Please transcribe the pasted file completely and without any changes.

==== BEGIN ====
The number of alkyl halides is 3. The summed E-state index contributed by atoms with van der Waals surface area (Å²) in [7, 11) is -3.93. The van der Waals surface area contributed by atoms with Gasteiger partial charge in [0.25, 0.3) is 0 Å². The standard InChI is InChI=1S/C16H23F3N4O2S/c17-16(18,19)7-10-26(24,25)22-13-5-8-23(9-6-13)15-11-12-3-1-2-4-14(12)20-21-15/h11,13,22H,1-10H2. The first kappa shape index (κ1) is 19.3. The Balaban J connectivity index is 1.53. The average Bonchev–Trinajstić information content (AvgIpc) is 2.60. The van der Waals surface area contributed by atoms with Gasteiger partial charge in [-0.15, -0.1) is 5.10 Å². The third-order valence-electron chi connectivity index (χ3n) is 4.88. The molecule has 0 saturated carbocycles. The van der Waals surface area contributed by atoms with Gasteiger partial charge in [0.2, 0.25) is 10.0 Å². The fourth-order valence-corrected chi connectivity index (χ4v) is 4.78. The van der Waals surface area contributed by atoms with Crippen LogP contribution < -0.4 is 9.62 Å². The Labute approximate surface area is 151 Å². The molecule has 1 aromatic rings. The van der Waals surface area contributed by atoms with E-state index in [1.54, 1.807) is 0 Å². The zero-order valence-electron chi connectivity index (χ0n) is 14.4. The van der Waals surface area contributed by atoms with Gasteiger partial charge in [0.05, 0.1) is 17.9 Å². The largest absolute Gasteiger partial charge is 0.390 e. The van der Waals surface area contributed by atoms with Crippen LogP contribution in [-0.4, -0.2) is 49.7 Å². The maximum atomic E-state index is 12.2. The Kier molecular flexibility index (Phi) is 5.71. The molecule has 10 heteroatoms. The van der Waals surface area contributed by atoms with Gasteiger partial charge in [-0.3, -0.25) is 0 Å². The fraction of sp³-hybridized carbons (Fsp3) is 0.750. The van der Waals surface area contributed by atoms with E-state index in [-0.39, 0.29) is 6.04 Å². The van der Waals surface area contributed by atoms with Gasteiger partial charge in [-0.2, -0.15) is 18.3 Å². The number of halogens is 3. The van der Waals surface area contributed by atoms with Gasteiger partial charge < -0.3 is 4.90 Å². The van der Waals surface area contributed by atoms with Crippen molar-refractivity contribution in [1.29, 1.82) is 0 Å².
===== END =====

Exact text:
The number of alkyl halides is 3. The summed E-state index contributed by atoms with van der Waals surface area (Å²) in [7, 11) is -3.93. The van der Waals surface area contributed by atoms with Gasteiger partial charge in [0.25, 0.3) is 0 Å². The standard InChI is InChI=1S/C16H23F3N4O2S/c17-16(18,19)7-10-26(24,25)22-13-5-8-23(9-6-13)15-11-12-3-1-2-4-14(12)20-21-15/h11,13,22H,1-10H2. The first kappa shape index (κ1) is 19.3. The Balaban J connectivity index is 1.53. The average Bonchev–Trinajstić information content (AvgIpc) is 2.60. The van der Waals surface area contributed by atoms with Gasteiger partial charge in [-0.15, -0.1) is 5.10 Å². The third-order valence-electron chi connectivity index (χ3n) is 4.88. The molecule has 0 saturated carbocycles. The van der Waals surface area contributed by atoms with Gasteiger partial charge in [0.2, 0.25) is 10.0 Å². The fourth-order valence-corrected chi connectivity index (χ4v) is 4.78. The van der Waals surface area contributed by atoms with Crippen LogP contribution < -0.4 is 9.62 Å². The Labute approximate surface area is 151 Å². The molecule has 1 aromatic rings. The van der Waals surface area contributed by atoms with E-state index in [1.54, 1.807) is 0 Å². The zero-order valence-electron chi connectivity index (χ0n) is 14.4. The van der Waals surface area contributed by atoms with Gasteiger partial charge in [0.05, 0.1) is 17.9 Å². The largest absolute Gasteiger partial charge is 0.390 e. The van der Waals surface area contributed by atoms with Crippen LogP contribution in [-0.4, -0.2) is 49.7 Å². The maximum atomic E-state index is 12.2. The Kier molecular flexibility index (Phi) is 5.71. The molecule has 10 heteroatoms. The van der Waals surface area contributed by atoms with Gasteiger partial charge in [-0.3, -0.25) is 0 Å². The fraction of sp³-hybridized carbons (Fsp3) is 0.750. The van der Waals surface area contributed by atoms with E-state index in [-0.39, 0.29) is 6.04 Å². The van der Waals surface area contributed by atoms with Gasteiger partial charge in [-0.2, -0.15) is 18.3 Å². The number of halogens is 3. The van der Waals surface area contributed by atoms with Gasteiger partial charge < -0.3 is 4.90 Å². The van der Waals surface area contributed by atoms with Crippen molar-refractivity contribution in [1.29, 1.82) is 0 Å².